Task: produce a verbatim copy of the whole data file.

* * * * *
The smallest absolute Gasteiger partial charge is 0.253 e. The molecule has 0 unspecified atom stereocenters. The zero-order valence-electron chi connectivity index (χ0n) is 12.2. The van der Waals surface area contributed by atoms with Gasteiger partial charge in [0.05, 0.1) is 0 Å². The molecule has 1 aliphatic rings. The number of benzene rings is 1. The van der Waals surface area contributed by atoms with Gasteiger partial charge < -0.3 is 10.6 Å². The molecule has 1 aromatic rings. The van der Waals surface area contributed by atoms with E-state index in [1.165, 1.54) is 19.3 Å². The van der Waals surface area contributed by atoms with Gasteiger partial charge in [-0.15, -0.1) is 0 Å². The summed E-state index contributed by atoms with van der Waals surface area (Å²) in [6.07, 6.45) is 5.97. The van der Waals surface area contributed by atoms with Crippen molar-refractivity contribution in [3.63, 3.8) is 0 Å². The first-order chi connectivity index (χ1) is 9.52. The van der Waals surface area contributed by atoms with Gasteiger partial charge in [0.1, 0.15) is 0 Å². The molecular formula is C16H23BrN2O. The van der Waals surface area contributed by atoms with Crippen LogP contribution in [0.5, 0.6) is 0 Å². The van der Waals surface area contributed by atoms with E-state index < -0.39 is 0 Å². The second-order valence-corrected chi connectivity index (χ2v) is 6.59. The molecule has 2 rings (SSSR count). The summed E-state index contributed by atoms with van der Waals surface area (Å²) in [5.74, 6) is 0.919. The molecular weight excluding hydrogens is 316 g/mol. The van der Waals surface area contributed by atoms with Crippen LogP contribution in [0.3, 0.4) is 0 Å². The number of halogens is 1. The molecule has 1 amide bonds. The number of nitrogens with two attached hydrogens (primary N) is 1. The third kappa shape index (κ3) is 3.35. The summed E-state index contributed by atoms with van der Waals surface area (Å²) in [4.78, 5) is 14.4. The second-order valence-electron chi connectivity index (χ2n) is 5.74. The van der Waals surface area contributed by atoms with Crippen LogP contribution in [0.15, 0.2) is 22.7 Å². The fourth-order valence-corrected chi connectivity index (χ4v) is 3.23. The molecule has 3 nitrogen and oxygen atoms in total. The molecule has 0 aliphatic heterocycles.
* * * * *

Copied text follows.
The smallest absolute Gasteiger partial charge is 0.253 e. The molecule has 0 unspecified atom stereocenters. The zero-order valence-electron chi connectivity index (χ0n) is 12.2. The van der Waals surface area contributed by atoms with Gasteiger partial charge in [0.05, 0.1) is 0 Å². The molecule has 1 aliphatic rings. The number of benzene rings is 1. The van der Waals surface area contributed by atoms with Gasteiger partial charge < -0.3 is 10.6 Å². The molecule has 1 aromatic rings. The van der Waals surface area contributed by atoms with E-state index in [1.165, 1.54) is 19.3 Å². The van der Waals surface area contributed by atoms with Gasteiger partial charge in [-0.15, -0.1) is 0 Å². The summed E-state index contributed by atoms with van der Waals surface area (Å²) in [6.07, 6.45) is 5.97. The van der Waals surface area contributed by atoms with Crippen molar-refractivity contribution in [3.63, 3.8) is 0 Å². The first-order chi connectivity index (χ1) is 9.52. The van der Waals surface area contributed by atoms with Gasteiger partial charge in [0.1, 0.15) is 0 Å². The molecular formula is C16H23BrN2O. The van der Waals surface area contributed by atoms with Crippen LogP contribution in [0.5, 0.6) is 0 Å². The van der Waals surface area contributed by atoms with E-state index < -0.39 is 0 Å². The second-order valence-corrected chi connectivity index (χ2v) is 6.59. The molecule has 2 rings (SSSR count). The summed E-state index contributed by atoms with van der Waals surface area (Å²) in [5.74, 6) is 0.919. The molecular weight excluding hydrogens is 316 g/mol. The van der Waals surface area contributed by atoms with Crippen LogP contribution in [0.3, 0.4) is 0 Å². The number of halogens is 1. The molecule has 1 amide bonds. The number of nitrogens with two attached hydrogens (primary N) is 1. The third kappa shape index (κ3) is 3.35. The summed E-state index contributed by atoms with van der Waals surface area (Å²) in [4.78, 5) is 14.4. The second-order valence-electron chi connectivity index (χ2n) is 5.74. The van der Waals surface area contributed by atoms with Crippen LogP contribution in [0.15, 0.2) is 22.7 Å². The fourth-order valence-corrected chi connectivity index (χ4v) is 3.23. The molecule has 3 nitrogen and oxygen atoms in total. The molecule has 0 aliphatic heterocycles.